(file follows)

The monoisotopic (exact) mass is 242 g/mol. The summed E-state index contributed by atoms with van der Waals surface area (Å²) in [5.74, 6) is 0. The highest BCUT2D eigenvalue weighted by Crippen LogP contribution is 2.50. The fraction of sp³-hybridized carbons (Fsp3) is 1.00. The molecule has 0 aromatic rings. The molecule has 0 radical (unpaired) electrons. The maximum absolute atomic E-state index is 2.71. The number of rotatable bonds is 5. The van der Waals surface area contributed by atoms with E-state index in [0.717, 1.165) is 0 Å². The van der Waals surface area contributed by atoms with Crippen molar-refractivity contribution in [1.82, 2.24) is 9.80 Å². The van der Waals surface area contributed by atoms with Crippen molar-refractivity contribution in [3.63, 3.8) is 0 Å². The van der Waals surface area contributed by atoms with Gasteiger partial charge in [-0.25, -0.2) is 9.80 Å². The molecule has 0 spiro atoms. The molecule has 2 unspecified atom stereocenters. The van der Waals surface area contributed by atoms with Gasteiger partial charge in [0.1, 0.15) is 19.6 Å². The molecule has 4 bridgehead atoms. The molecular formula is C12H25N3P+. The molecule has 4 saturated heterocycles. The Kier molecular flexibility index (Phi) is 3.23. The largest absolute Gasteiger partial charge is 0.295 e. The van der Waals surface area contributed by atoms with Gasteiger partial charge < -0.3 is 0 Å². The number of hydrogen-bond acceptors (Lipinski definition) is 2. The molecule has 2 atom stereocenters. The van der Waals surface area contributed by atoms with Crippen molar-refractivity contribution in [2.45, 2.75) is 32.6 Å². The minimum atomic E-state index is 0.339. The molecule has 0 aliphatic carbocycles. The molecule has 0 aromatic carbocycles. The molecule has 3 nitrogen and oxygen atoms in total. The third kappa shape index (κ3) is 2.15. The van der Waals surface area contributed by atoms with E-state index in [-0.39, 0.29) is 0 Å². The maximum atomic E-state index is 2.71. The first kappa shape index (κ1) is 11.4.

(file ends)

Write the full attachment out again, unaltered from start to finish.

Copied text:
The monoisotopic (exact) mass is 242 g/mol. The summed E-state index contributed by atoms with van der Waals surface area (Å²) in [5.74, 6) is 0. The highest BCUT2D eigenvalue weighted by Crippen LogP contribution is 2.50. The fraction of sp³-hybridized carbons (Fsp3) is 1.00. The molecule has 0 aromatic rings. The molecule has 0 radical (unpaired) electrons. The maximum absolute atomic E-state index is 2.71. The number of rotatable bonds is 5. The van der Waals surface area contributed by atoms with E-state index in [0.717, 1.165) is 0 Å². The van der Waals surface area contributed by atoms with Crippen molar-refractivity contribution in [1.82, 2.24) is 9.80 Å². The van der Waals surface area contributed by atoms with Crippen molar-refractivity contribution in [3.63, 3.8) is 0 Å². The van der Waals surface area contributed by atoms with Gasteiger partial charge in [-0.25, -0.2) is 9.80 Å². The molecule has 0 spiro atoms. The molecule has 2 unspecified atom stereocenters. The van der Waals surface area contributed by atoms with Gasteiger partial charge in [0.1, 0.15) is 19.6 Å². The molecule has 4 bridgehead atoms. The molecular formula is C12H25N3P+. The molecule has 4 saturated heterocycles. The Kier molecular flexibility index (Phi) is 3.23. The largest absolute Gasteiger partial charge is 0.295 e. The van der Waals surface area contributed by atoms with Gasteiger partial charge < -0.3 is 0 Å². The number of hydrogen-bond acceptors (Lipinski definition) is 2. The molecule has 2 atom stereocenters. The van der Waals surface area contributed by atoms with Crippen molar-refractivity contribution in [2.45, 2.75) is 32.6 Å². The minimum atomic E-state index is 0.339. The molecule has 0 aliphatic carbocycles. The molecule has 0 aromatic carbocycles. The molecule has 3 nitrogen and oxygen atoms in total. The third kappa shape index (κ3) is 2.15. The van der Waals surface area contributed by atoms with E-state index in [-0.39, 0.29) is 0 Å². The maximum atomic E-state index is 2.71. The first kappa shape index (κ1) is 11.4.